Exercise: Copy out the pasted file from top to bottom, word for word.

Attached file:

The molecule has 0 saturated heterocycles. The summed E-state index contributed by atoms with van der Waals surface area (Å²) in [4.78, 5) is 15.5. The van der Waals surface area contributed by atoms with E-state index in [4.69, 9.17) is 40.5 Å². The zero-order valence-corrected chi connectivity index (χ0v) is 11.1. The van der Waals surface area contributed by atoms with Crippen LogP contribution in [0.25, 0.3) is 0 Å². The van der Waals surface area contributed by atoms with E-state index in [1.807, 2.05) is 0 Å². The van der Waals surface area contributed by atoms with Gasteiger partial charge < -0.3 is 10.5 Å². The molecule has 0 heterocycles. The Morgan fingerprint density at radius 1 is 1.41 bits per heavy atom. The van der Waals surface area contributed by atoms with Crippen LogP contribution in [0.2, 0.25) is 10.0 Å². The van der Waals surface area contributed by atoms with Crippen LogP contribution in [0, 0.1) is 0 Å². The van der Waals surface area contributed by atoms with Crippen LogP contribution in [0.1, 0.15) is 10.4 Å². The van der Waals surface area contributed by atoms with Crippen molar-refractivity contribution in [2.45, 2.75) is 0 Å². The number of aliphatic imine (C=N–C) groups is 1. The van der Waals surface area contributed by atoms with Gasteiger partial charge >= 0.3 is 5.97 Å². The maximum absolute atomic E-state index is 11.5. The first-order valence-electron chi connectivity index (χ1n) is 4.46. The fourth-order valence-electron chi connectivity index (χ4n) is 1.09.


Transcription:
The molecule has 0 saturated heterocycles. The summed E-state index contributed by atoms with van der Waals surface area (Å²) in [4.78, 5) is 15.5. The van der Waals surface area contributed by atoms with E-state index in [4.69, 9.17) is 40.5 Å². The zero-order valence-corrected chi connectivity index (χ0v) is 11.1. The van der Waals surface area contributed by atoms with Crippen LogP contribution in [0.25, 0.3) is 0 Å². The van der Waals surface area contributed by atoms with E-state index in [1.807, 2.05) is 0 Å². The van der Waals surface area contributed by atoms with Gasteiger partial charge < -0.3 is 10.5 Å². The molecule has 0 heterocycles. The Morgan fingerprint density at radius 1 is 1.41 bits per heavy atom. The van der Waals surface area contributed by atoms with Crippen LogP contribution in [0.2, 0.25) is 10.0 Å². The van der Waals surface area contributed by atoms with Crippen LogP contribution in [0, 0.1) is 0 Å². The van der Waals surface area contributed by atoms with Crippen LogP contribution in [0.1, 0.15) is 10.4 Å². The van der Waals surface area contributed by atoms with Crippen molar-refractivity contribution in [2.45, 2.75) is 0 Å². The number of aliphatic imine (C=N–C) groups is 1. The van der Waals surface area contributed by atoms with Gasteiger partial charge >= 0.3 is 5.97 Å². The maximum absolute atomic E-state index is 11.5. The first-order valence-electron chi connectivity index (χ1n) is 4.46. The fourth-order valence-electron chi connectivity index (χ4n) is 1.09.